Andrew Salkey facts for kids
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Felix Andrew Alexander Salkey
30 January 1928
|Died||28 April 1995
|Occupation||Novelist, poet and journalist|
Andrew Salkey (30 January 1928 – 28 April 1995) was a novelist, poet, children's books writer and journalist of Jamaican and Panamanian origin. He was born in Panama but raised in Jamaica, moving to Britain in the 1950s to pursue university education. A prolific writer and editor, he was the author of more than 30 books in the course of his career, including novels for adults and for children, poetry collections, anthologies, travelogues and essays. He died in Amherst, Massachusetts, where he had been teaching since the 1970s, holding a lifetime position as Writer-In-Residence at Hampshire College.
He was born as Felix Andrew Alexander Salkey in Colón, Panama, to Jamaican parents, Andrew Alexander Salkey, a businessman, and Linda Marshall Salkey. When two years old, Salkey was sent to Jamaica, where he was raised by his grandmother and his mother, who worked there as a teacher, while his father continued to work in Panama.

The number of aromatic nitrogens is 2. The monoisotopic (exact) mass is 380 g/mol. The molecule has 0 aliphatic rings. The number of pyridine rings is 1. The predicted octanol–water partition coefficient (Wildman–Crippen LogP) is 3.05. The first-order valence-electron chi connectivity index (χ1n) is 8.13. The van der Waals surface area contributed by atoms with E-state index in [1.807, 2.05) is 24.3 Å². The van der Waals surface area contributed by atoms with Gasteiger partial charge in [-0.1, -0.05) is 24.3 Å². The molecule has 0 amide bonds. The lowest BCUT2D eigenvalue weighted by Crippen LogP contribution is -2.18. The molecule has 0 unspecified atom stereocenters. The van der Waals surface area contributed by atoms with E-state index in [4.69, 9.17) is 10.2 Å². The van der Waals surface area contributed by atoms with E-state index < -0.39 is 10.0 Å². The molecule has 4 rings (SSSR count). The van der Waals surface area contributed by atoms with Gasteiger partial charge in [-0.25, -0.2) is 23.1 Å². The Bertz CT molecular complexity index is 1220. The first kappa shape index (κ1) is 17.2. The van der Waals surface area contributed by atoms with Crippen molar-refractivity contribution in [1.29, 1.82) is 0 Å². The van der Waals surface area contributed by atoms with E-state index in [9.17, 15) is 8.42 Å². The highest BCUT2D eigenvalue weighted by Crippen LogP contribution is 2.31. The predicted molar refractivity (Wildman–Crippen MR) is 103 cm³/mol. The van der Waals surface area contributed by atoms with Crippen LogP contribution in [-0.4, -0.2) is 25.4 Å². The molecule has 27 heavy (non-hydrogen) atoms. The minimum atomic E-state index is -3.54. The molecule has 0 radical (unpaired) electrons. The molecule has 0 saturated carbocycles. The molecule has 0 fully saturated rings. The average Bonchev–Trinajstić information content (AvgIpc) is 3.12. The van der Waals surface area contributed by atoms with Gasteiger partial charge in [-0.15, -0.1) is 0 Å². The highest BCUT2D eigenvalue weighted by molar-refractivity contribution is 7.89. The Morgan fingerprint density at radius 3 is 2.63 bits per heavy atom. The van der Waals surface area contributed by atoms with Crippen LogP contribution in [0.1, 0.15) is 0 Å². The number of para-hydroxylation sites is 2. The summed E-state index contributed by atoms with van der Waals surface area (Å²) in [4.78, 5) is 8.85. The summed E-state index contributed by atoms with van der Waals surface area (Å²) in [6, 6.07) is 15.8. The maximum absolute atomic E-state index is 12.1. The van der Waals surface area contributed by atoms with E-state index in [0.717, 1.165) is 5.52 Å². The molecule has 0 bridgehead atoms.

Salkey was educated at St George's College, in Kingston, and at Munro College, in St. Elizabeth, before going to England in the early 1950s to attend the College of St Mark and St John. According to Stuart Hall, Salkey "quickly took his place at the centre of a small but outstanding circle of Caribbean writers and intellectuals. For a critical period he was the key figure, the main presenter and writer-in-residence in the Caribbean section of the BBC World Service at Bush House, London, and his programmes became a glittering showcase for a generation of writers, including Sam Selvon and George Lamming, who had made London their second home. Established and aspiring authors were chivvied, cajoled, gently chastised, inspired and schooled to produce new work for radio on the Caribbean Voices programme over which Andrew Salkey often presided." After reading V. S. Naipaul's first story Salkey encouraged him to continue writing.